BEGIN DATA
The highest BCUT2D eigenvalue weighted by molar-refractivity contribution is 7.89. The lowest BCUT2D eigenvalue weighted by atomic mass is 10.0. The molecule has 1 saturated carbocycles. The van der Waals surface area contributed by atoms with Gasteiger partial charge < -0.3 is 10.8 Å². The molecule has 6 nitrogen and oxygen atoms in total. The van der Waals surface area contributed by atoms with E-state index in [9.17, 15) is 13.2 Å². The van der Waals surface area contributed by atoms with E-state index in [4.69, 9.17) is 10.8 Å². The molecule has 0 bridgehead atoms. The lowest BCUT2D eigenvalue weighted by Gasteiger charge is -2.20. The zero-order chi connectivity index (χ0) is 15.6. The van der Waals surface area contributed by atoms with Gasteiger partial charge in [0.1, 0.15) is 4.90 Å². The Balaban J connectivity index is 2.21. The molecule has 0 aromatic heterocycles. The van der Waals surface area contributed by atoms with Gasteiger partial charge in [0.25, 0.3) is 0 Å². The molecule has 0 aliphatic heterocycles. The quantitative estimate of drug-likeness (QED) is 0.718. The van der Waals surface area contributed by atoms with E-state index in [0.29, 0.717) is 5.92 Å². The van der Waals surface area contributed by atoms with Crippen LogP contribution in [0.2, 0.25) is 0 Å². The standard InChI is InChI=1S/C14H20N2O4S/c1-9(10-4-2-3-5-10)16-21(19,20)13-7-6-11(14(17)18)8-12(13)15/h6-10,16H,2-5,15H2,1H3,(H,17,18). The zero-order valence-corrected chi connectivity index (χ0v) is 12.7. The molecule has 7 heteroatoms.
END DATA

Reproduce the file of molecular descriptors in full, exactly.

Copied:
The highest BCUT2D eigenvalue weighted by molar-refractivity contribution is 7.89. The lowest BCUT2D eigenvalue weighted by atomic mass is 10.0. The molecule has 1 saturated carbocycles. The van der Waals surface area contributed by atoms with Gasteiger partial charge < -0.3 is 10.8 Å². The molecule has 6 nitrogen and oxygen atoms in total. The van der Waals surface area contributed by atoms with E-state index in [9.17, 15) is 13.2 Å². The van der Waals surface area contributed by atoms with E-state index in [4.69, 9.17) is 10.8 Å². The molecule has 0 bridgehead atoms. The lowest BCUT2D eigenvalue weighted by Gasteiger charge is -2.20. The zero-order chi connectivity index (χ0) is 15.6. The van der Waals surface area contributed by atoms with Gasteiger partial charge in [0.1, 0.15) is 4.90 Å². The Balaban J connectivity index is 2.21. The molecule has 0 aromatic heterocycles. The van der Waals surface area contributed by atoms with Gasteiger partial charge in [0.25, 0.3) is 0 Å². The molecule has 0 aliphatic heterocycles. The quantitative estimate of drug-likeness (QED) is 0.718. The van der Waals surface area contributed by atoms with E-state index in [0.29, 0.717) is 5.92 Å². The van der Waals surface area contributed by atoms with Crippen LogP contribution in [0.2, 0.25) is 0 Å². The standard InChI is InChI=1S/C14H20N2O4S/c1-9(10-4-2-3-5-10)16-21(19,20)13-7-6-11(14(17)18)8-12(13)15/h6-10,16H,2-5,15H2,1H3,(H,17,18). The zero-order valence-corrected chi connectivity index (χ0v) is 12.7. The molecule has 7 heteroatoms.